Safety up in the air: Goleta company a pioneer in specialized rescue equipment
|Reviewing plans for CMC’s new corporate headquarters are company executives, from left, Rich Phillips, Debbie Horne, Beth Henry and Joe Flachman. STEVE MALONE/NEWS-PRESS PHOTOS|
A Goleta manufacturing company was born out of a need to provide highly specialized rescue equipment that simply did not exist 30 years ago.
The business, CMC Rescue Inc., was launched in founder Jim Frank’s garage because Mr. Frank — an engineer and a member of a South Coast volunteer search-and-rescue team — was frustrated that emergency responders like himself had to rely on gear for mountain rescues made mostly for sport climbing.
That prompted Mr. Frank to get down to business.
He figured out that when rescuers had to rappel down steep cliffs to rescue fall victims, their equipment had to be stable, secure and strong enough to support the weight of the victim, a litter and the rescuers, said Rich Phillips, president and CEO.
|Warehouseman Jeff Galvin wheels a cart of the company’s rescue products to the loading dock.|
With roots dating back to 1978, CMC (originally known as California Mountain Co.) still produces equipment to help pluck lost, stranded or injured people from the sides of cliffs — as well as niche-specific gear for workers operating at great heights.
These new markets, said Mr. Phillips, have been driven by rising social and regulatory focus on worker safety.
“This is a good example of government regulations that have stimulated business for us,” said Mr. Phillips, adding that only a couple of companies in the nation are in the specialized business of making rescue equipment.
It has been many years since Mr. Frank moved out of his garage and into a small manufacturing plant in Goleta where he began designing harnesses, straps, packs and belts to sell to fire departments and search-and-rescue organizations.
The 70-employee company (the workforce has doubled in the past dozen years) makes equipment and gear used by workers doing maintenance and repairs on tall structures such as wind turbines, off-shore oil platforms, dams and water treatment and industrial plants.
“Many customers essentially have to have their own rescue crews since they are so far away from the nearest fire department,” said Mr. Phillips. “Our customers want their employees to operate safely in these vertical environments.”
Customers include Cirque du Soleil in Las Vegas and stunt teams on Hollywood movies.
Increasingly, the company is generating more sales by looking overseas.
“We have dealers in over 50 countries; a sizable part of the business (now) is export-driven,” Mr. Phillips said.
|Maria Lucio stitches together a piece of equipment in the production plant.|
The company’s emergency rescue products are popular in China and Japan. In a command-and-control economy such as China, CMC reps sell directly to the country’s national fire bureau. One recent order heading to the Beijing fire department was valued at $300,000.
“We feel real positive about putting a tiny dent in the trade imbalance” with China, smiled Mr. Phillips, who is an engineer by training and became friends with the company founder when both were attending Cal Poly San Luis Obispo.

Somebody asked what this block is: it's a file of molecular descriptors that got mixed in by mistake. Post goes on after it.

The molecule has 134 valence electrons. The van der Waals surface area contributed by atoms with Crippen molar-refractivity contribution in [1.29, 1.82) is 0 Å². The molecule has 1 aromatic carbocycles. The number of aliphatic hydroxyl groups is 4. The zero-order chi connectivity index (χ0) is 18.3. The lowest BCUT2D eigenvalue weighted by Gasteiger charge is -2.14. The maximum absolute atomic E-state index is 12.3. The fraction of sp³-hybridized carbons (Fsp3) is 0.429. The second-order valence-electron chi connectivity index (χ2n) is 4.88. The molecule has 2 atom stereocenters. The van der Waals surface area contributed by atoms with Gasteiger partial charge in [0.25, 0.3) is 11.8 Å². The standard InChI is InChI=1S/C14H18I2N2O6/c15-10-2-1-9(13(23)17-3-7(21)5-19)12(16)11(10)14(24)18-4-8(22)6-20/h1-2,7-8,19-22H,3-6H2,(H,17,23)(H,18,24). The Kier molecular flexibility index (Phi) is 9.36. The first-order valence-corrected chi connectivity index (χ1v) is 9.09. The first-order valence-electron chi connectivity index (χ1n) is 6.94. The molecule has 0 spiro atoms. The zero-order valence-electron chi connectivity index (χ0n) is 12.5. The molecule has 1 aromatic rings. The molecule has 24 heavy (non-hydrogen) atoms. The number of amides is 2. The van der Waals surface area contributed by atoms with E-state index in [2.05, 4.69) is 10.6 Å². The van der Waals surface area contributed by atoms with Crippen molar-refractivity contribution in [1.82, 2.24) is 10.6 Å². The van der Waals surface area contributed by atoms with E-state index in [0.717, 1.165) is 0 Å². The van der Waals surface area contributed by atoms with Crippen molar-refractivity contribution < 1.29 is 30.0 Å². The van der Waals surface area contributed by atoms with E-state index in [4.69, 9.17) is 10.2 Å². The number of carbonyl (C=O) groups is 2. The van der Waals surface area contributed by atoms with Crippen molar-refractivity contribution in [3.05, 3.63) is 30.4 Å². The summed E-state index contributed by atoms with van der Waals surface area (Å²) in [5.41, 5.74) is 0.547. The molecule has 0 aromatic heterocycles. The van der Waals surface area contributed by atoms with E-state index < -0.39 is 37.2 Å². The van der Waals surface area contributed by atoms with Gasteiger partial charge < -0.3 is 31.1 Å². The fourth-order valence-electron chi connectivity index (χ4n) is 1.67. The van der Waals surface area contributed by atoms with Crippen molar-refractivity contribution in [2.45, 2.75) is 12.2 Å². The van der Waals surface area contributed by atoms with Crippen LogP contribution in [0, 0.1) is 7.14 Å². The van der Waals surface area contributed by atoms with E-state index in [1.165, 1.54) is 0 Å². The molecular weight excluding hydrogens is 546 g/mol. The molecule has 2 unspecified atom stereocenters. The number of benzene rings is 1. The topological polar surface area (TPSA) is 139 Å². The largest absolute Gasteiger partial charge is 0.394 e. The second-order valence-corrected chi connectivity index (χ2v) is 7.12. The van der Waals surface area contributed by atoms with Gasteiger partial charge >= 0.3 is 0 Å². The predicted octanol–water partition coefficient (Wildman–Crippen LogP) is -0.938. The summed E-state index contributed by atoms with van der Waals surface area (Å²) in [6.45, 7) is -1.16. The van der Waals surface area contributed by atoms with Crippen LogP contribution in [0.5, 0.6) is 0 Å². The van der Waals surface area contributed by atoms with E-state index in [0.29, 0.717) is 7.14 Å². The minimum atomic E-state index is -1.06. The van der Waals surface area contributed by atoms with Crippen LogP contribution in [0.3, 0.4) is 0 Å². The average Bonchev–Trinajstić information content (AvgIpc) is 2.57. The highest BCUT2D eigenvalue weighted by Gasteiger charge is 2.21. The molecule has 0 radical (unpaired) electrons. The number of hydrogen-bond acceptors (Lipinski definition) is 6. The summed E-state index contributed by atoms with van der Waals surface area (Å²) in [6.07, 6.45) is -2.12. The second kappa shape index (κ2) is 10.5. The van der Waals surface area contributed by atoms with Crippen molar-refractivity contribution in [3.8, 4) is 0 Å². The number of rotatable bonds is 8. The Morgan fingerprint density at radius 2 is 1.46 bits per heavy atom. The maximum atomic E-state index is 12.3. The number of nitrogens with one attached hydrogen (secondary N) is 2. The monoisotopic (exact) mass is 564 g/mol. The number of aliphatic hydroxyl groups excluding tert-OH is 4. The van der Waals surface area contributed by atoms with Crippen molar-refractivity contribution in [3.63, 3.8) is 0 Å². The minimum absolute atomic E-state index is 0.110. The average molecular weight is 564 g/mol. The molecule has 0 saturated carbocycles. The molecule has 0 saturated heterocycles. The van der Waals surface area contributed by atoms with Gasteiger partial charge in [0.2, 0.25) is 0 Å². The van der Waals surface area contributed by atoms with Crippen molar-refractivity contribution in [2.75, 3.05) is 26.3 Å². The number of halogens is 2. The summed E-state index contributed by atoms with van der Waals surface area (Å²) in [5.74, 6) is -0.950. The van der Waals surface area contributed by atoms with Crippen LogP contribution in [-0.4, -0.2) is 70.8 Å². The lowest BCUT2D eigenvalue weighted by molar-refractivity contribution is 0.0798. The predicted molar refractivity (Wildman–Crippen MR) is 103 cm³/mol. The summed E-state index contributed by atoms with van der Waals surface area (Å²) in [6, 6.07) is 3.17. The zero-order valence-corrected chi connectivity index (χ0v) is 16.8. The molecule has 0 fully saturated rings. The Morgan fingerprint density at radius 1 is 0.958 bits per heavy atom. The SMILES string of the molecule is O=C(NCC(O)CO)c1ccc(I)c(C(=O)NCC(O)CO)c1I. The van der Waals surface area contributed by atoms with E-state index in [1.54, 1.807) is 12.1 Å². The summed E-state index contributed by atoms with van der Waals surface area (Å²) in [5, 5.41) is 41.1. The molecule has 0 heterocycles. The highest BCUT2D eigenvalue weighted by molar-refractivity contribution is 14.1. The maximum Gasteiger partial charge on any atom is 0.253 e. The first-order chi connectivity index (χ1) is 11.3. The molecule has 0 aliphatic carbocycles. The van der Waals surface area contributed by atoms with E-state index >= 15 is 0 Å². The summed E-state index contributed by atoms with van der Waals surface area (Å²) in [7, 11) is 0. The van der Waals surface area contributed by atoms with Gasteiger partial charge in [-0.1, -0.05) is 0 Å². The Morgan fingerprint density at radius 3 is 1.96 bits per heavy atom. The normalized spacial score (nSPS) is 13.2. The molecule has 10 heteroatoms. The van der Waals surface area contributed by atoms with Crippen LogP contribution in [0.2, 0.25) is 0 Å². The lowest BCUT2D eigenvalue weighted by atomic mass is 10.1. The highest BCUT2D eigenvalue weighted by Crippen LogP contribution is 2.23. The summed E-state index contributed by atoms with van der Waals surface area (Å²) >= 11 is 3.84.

On a recent tour of the plant, the place was humming as highly skilled sewers stitched together harnesses and bags with fireproof materials such as Kevlar.
“That’s the sound of progress, the sound of commerce,” said Mr. Phillips of the manufacturing that was under way.
“As you can imagine, we use millions of pounds of rope each year,” he said, demonstrating one strand that has a 9,000-pound breaking strength.
Upstairs in the product development department, the crew has created such equipment as a firefighter escape system — a pocket-sized, self-rescue tool that can be deployed by firefighters if a roof caves in or a ladder falls away. By hooking a small harness to a windowsill, a firefighter can descend to the ground in seconds.
Not only does the company make equipment, it also runs a rescue school with an extensive curriculum. To reinforce the skills learned, CMC has also gone digital, creating a field rescue guide app for smartphones.
“There have been tens of thousands of downloads so far” of the app, said Joe Flachman, the company’s marketing director. Like many of the people in the company, away from work Mr. Flachman is a volunteer in search-and-rescue and has a keen understanding of the needs of the end user.
Both Mr. Phillips and Mr. Flachman are part of a team that is shepherding another high-wire act of sorts for the company — a move to a larger work space this August.
“We’ve been really squeezed here,” said Mr. Phillips of the current plant at 41 Aero Camino.
With the help of brokers from Radius Commercial Real Estate & Investments, CMC decided to purchase a facility at 6740 Cortona in Goleta as the site for the new corporate headquarters. The building was acquired for a reported $7.6 million.
“We have strong roots in Goleta; we wanted to stay here,” Mr. Phillips said.
The company acquired the building with the help of a Small Business Administration loan, he said.
“It’s a huge deal for us and allows us to configure our work spaces and production areas in a more efficient way,” he said.
Employees now have a stake in the company, since the owners instituted an employee stock ownership plan, Mr. Phillips said.
As a result, everyone is conscious of the little things that can impact the bottom line. That means flipping off light switches, being better recyclers and putting into place other cost-saving measures and efficiencies.
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